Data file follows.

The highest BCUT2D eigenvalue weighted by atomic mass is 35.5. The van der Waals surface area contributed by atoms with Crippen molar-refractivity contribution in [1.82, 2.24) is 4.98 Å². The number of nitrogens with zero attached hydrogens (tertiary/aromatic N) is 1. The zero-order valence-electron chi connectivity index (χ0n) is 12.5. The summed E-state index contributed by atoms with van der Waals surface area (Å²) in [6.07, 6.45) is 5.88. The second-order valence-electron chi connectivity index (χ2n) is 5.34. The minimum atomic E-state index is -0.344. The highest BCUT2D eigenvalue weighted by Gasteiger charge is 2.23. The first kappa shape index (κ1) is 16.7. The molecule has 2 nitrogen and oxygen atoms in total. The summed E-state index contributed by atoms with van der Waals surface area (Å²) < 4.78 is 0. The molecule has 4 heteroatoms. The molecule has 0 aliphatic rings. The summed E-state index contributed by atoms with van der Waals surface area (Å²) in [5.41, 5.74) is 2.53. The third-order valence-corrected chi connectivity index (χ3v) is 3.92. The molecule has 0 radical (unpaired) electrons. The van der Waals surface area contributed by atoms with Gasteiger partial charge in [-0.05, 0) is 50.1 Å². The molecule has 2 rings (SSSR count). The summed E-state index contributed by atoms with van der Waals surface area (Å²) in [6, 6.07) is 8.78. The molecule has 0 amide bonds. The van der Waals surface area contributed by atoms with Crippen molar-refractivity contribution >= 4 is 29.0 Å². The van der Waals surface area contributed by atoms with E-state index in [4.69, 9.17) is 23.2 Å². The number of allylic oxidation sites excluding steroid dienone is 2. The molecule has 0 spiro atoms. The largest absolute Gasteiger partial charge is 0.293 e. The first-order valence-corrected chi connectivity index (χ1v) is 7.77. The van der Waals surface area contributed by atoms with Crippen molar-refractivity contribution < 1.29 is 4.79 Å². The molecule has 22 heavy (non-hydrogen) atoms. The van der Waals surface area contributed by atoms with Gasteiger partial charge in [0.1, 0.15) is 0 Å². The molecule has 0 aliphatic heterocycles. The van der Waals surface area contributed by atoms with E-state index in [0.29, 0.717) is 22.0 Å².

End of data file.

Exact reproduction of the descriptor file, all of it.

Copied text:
The highest BCUT2D eigenvalue weighted by atomic mass is 35.5. The van der Waals surface area contributed by atoms with Crippen molar-refractivity contribution in [1.82, 2.24) is 4.98 Å². The number of nitrogens with zero attached hydrogens (tertiary/aromatic N) is 1. The zero-order valence-electron chi connectivity index (χ0n) is 12.5. The summed E-state index contributed by atoms with van der Waals surface area (Å²) in [6.07, 6.45) is 5.88. The second-order valence-electron chi connectivity index (χ2n) is 5.34. The minimum atomic E-state index is -0.344. The highest BCUT2D eigenvalue weighted by Gasteiger charge is 2.23. The first kappa shape index (κ1) is 16.7. The molecule has 2 nitrogen and oxygen atoms in total. The summed E-state index contributed by atoms with van der Waals surface area (Å²) < 4.78 is 0. The molecule has 4 heteroatoms. The molecule has 0 aliphatic rings. The summed E-state index contributed by atoms with van der Waals surface area (Å²) in [5.41, 5.74) is 2.53. The third-order valence-corrected chi connectivity index (χ3v) is 3.92. The molecule has 0 radical (unpaired) electrons. The van der Waals surface area contributed by atoms with Gasteiger partial charge in [-0.05, 0) is 50.1 Å². The molecule has 2 rings (SSSR count). The summed E-state index contributed by atoms with van der Waals surface area (Å²) in [6, 6.07) is 8.78. The molecule has 0 amide bonds. The van der Waals surface area contributed by atoms with Crippen molar-refractivity contribution >= 4 is 29.0 Å². The van der Waals surface area contributed by atoms with E-state index in [4.69, 9.17) is 23.2 Å². The number of allylic oxidation sites excluding steroid dienone is 2. The molecule has 0 spiro atoms. The largest absolute Gasteiger partial charge is 0.293 e. The first-order valence-corrected chi connectivity index (χ1v) is 7.77. The van der Waals surface area contributed by atoms with Crippen molar-refractivity contribution < 1.29 is 4.79 Å². The molecule has 22 heavy (non-hydrogen) atoms. The van der Waals surface area contributed by atoms with Gasteiger partial charge in [0.1, 0.15) is 0 Å². The molecule has 0 aliphatic heterocycles. The van der Waals surface area contributed by atoms with E-state index in [0.29, 0.717) is 22.0 Å².